MassCONNECT startups gain unique access to clinicians through Brigham Research Institute partnership
June 2nd, 2016 (CAMBRIDGE, MA) - MassBio’s MassCONNECT entrepreneurs will have access to clinicians and researchers at Brigham and Women’s Hospital thanks to a new partnership with the Brigham Research Institute (BRI).
Through the collaboration, the BRI connects expert clinicians and researchers to participants in MassCONNECT, the only entrepreneur mentorship program in Massachusetts that dives deep into the life sciences.
MassBio’s MassCONNECT program involves a two-month mentorship process where industry experts guide entrepreneurs as they seek to develop business plans, launch companies, and raise capital. MassCONNECT mentors evaluate and provide feedback on commercial feasibility; identify strengths, weaknesses, opportunities and threats; and team up to furnish industry-specific business advice for innovative ideas in therapeutics, diagnostics, medical devices and digital health. Entrepreneurs gain invaluable advice and coaching on defining value proposition, developing pitches and building professional networks.
These entrepreneurs often need additional clinical insights to successfully translate their products and services, explained Anu Swaminathan, PhD, director of scientific programs and partnerships at the BRI. The BRI and MassBio aim to accomplish this by pairing MassCONNECT entrepreneurs with experts at BWH who can help them identify and fill any relevant gaps and accelerate their progress into the market.
“Clinical expertise is the component that we can provide. There’s a lot that entrepreneurs can gain from relationships with our clinicians here, and vice versa,” Swaminathan said. “It truly reflects the value we can offer to the products and services that will define the future of clinical care.”
“We are pleased and honored to formally announce a partnership/collaboration that unites the strengths of both institutions,” said John Hallinan, Chief Business Officer of MassBio. “The BRI and MassBio recognize that collaboration will help to accelerate our shared mission and passion to help entrepreneurs translate ideas into solutions that will create a positive impact for patients and the healthcare system.”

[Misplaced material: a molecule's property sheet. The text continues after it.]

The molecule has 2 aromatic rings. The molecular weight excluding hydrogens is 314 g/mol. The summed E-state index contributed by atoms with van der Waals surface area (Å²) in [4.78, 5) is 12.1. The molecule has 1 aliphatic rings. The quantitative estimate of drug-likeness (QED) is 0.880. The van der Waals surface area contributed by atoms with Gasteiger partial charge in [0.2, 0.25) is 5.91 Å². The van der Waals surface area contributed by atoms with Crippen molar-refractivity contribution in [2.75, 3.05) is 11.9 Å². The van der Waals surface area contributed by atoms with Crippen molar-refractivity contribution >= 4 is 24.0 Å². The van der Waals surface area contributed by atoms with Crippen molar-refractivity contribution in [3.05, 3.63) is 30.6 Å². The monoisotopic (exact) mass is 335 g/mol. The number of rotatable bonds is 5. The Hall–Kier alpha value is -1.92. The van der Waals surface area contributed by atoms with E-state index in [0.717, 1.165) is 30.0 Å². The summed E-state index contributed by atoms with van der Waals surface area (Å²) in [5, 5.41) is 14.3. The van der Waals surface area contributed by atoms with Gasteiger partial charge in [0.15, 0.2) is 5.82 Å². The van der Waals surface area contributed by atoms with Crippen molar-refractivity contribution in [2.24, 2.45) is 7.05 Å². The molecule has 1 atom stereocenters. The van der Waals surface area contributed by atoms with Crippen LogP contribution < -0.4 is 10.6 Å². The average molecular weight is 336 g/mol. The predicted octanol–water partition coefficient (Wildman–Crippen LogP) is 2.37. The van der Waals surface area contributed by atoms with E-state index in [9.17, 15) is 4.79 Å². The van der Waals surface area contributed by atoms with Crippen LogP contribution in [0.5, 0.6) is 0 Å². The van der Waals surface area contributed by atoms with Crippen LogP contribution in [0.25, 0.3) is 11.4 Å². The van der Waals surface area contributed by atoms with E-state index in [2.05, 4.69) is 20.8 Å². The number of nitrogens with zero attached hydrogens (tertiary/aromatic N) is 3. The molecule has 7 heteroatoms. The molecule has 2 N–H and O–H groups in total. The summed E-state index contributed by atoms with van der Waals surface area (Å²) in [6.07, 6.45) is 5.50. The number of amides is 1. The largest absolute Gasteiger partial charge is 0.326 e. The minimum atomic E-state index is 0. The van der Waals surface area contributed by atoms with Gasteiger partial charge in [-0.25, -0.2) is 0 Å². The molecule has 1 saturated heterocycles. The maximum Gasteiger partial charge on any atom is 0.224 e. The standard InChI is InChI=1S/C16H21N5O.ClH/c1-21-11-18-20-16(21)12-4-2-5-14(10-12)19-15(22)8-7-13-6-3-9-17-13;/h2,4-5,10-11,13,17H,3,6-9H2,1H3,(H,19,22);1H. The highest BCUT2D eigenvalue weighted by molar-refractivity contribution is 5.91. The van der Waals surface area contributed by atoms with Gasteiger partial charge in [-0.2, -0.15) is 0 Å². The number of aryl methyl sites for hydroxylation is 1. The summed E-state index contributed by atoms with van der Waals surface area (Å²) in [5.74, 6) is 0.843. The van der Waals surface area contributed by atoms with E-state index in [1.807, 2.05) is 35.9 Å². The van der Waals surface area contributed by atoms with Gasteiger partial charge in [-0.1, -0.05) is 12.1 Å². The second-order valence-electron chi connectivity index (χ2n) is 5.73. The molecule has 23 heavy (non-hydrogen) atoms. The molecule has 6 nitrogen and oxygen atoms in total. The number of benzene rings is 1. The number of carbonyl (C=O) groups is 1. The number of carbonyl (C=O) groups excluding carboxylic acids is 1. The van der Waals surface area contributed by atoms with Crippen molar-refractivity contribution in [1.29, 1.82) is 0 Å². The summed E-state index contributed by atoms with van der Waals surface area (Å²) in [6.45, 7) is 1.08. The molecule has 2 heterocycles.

“In addition to access to excellent business and scientific mentors through MassCONNECT, we were fortunate to have the opportunity to participate in the pilot program of the BWH-MassCONNECT partnership that allowed us to interact with and collaborate with clinical experts,” said Rathi Srinivas, a co-founder of Novopyxis, a MassCONNECT startup developing a device that could deliver medication through the skin without injections. Novopyxis was paired with Arash Mostaghimi, MD, MPH, an attending physician in BWH’s Department of Dermatology, who immediately recognized a potential application for the device. Dr. Mostaghimi volunteered his time to consult with the engineers at Novopyxis to refine the prototype’s design so that it would better meet the needs of dermatologists. Kathie Huang, MD, co-director of the Hair Loss Clinic, and Alexander Lin, PhD, director of the Center for Clinical Spectroscopy, also provided guidance.
“At the end of the day, we want to make sure our technology is something clinicians would want to use,” said Madhavi Gavini, another Novopyxis co-founder. “On the engineering side, we can absolutely build a device, but that doesn’t mean it’ll integrate easily with their workflow.”
MassCONNECT startups Lumio Health and PanTher Therapeutics were also advised by BWH clinicians.
The MassCONNECT program runs three cycles per year and applications are considered on a rolling basis. Learn more at www.massbio.org/discover/massconnect.